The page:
Aging Well as Activism: Advancing the Mexican Social Body through Individually Successful Aging


  • Emily Wentzell University of Iowa



Activism, Healthy Aging, Mexico, Preventative Healthcare, Successful Aging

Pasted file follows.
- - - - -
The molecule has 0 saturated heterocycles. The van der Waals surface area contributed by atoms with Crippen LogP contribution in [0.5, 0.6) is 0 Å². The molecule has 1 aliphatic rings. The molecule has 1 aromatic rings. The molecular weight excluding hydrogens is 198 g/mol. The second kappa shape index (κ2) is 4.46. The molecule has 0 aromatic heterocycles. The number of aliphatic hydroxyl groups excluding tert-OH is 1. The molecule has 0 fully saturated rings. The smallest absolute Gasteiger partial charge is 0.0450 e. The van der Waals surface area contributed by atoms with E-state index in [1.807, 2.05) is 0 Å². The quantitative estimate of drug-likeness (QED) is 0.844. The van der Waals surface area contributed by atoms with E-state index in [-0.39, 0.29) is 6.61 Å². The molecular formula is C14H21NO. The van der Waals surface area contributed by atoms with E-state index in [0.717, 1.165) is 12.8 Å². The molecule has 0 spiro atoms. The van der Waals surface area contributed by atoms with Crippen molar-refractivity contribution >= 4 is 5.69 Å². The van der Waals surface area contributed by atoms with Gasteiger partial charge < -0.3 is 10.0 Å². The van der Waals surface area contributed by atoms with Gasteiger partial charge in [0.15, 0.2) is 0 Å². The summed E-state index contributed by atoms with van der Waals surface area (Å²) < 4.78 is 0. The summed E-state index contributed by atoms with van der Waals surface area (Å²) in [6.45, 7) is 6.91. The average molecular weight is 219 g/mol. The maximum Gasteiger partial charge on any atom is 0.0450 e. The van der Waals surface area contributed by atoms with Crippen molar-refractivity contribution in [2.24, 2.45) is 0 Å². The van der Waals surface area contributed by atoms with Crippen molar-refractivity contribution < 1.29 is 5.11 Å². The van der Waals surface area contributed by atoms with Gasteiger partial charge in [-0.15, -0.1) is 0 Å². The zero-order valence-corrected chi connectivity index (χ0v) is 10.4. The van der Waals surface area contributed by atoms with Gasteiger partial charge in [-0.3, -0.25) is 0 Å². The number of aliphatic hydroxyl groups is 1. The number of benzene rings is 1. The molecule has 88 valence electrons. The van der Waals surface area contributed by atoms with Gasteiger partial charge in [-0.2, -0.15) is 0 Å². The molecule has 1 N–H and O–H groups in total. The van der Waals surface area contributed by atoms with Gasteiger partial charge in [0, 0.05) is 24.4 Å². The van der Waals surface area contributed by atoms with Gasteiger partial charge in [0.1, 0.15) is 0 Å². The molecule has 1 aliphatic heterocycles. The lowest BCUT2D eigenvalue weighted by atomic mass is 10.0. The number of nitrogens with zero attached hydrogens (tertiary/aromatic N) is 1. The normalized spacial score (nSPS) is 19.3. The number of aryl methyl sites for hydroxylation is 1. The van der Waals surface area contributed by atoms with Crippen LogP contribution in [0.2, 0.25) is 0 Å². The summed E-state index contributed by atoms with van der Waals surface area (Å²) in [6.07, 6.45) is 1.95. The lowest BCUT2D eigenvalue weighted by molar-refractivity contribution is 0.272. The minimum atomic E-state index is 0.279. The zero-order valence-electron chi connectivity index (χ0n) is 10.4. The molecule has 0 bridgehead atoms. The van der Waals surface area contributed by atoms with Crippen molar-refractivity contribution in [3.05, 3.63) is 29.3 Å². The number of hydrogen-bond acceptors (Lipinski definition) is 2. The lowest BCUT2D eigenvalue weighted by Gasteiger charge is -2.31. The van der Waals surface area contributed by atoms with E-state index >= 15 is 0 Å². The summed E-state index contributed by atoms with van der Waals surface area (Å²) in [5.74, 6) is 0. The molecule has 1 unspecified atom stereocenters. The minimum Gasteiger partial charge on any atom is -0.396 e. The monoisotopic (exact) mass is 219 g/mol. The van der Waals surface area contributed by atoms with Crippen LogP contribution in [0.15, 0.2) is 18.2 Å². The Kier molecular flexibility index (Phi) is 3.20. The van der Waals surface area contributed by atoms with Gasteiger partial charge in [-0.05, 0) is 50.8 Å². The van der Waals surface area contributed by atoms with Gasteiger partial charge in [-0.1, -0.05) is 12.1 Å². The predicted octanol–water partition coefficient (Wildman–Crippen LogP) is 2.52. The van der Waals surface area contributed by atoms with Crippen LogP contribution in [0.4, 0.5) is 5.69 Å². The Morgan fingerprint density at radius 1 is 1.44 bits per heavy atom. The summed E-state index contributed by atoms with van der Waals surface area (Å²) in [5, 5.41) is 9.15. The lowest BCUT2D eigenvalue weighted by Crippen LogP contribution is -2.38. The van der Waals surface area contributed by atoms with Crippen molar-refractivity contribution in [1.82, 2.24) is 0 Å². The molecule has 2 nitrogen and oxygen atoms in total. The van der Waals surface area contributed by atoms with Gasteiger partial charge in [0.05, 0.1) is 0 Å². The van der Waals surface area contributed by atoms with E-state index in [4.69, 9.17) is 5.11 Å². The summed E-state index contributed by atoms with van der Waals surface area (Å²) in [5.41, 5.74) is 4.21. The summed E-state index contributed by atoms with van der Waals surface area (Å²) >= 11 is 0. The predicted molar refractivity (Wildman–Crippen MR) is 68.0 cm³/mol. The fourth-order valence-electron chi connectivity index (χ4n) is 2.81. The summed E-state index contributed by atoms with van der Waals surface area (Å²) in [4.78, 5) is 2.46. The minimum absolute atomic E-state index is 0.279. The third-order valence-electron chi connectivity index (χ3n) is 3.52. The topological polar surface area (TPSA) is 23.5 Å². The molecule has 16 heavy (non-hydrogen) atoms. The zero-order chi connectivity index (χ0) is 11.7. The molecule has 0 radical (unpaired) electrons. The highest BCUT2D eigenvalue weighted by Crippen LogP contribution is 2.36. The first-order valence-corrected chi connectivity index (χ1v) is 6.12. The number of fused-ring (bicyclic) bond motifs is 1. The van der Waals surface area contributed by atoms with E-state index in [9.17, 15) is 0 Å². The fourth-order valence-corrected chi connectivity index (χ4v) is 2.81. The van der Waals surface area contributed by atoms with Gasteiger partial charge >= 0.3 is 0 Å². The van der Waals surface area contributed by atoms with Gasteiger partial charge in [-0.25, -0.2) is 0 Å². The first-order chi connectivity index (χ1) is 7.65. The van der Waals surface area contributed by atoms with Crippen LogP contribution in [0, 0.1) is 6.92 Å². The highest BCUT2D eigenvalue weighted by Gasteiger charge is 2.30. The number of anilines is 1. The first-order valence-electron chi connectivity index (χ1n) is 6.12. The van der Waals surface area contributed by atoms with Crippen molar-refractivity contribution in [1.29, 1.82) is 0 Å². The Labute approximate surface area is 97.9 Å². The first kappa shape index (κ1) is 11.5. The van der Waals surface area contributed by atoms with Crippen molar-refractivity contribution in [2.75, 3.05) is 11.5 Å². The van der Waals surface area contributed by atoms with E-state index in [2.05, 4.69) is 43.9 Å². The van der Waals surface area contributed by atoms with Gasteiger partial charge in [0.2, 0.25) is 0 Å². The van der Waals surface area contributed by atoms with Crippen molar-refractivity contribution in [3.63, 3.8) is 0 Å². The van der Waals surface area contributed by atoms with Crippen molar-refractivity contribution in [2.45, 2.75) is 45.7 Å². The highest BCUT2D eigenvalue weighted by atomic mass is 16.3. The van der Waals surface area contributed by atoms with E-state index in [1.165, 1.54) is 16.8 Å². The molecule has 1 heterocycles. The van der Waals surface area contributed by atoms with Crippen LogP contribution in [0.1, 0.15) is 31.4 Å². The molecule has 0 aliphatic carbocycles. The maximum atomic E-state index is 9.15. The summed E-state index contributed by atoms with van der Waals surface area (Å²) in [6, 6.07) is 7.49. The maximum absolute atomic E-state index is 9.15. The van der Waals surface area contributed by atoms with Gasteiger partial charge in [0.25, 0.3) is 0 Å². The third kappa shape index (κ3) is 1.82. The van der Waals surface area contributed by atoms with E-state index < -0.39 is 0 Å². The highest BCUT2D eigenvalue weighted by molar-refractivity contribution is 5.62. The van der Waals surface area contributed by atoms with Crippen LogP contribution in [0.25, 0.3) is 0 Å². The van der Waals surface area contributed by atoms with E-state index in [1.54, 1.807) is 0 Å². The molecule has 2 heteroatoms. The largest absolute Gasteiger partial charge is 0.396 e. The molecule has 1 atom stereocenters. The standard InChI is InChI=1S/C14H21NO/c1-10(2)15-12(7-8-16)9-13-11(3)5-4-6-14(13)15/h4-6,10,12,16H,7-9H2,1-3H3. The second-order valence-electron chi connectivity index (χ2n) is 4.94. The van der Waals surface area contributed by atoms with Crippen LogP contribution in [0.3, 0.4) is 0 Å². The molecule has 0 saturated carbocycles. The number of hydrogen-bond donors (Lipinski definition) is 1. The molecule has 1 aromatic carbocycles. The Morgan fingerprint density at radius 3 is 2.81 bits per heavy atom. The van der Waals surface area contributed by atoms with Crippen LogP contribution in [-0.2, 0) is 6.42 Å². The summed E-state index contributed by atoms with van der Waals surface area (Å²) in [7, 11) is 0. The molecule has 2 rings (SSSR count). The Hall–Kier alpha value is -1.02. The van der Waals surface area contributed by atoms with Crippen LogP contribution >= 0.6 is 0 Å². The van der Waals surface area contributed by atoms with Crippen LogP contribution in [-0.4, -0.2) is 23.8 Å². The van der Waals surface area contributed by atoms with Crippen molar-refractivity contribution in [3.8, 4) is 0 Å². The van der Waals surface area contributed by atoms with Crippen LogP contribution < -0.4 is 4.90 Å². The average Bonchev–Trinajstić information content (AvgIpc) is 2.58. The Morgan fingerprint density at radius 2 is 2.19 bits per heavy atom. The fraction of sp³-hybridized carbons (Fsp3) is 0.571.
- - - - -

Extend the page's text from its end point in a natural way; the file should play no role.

In contrast to discourses of “successful aging” which pathologize and individualize change in later life, this case study of a retired Mexican couple highlights the pleasurable, political, and collective aspects of aging.  Here, I analyze the narratives of a couple who found aging “well” fulfilling in part because it served as an intervention into societal-level problems.  I argue that their activist form of aging was enabled by local cultural understandings of the Mexican populace as a biologically and socially interrelated whole. They hoped that the Mexican social body would follow a particular life course – of maturing toward modernity – and they sought to model and promote such maturation in their own later lives.  This included promoting a health “culture of prevention,” living out self-consciously modern forms of gender and family, and active community participation.  I assert that their happiness in older age, including their ability to cope with local crises of violence and corruption, stemmed partly from their belief that the attributes and activities which enhanced their own lives simultaneously served as activist interventions into the broader populace’s ills.  This discussion of the context-specific ways one Mexican couple saw their efforts to live good later lives as contributing meaningfully to societal change over time highlights the need to understand aging and later life as political arenas with collective rather than merely individual import.






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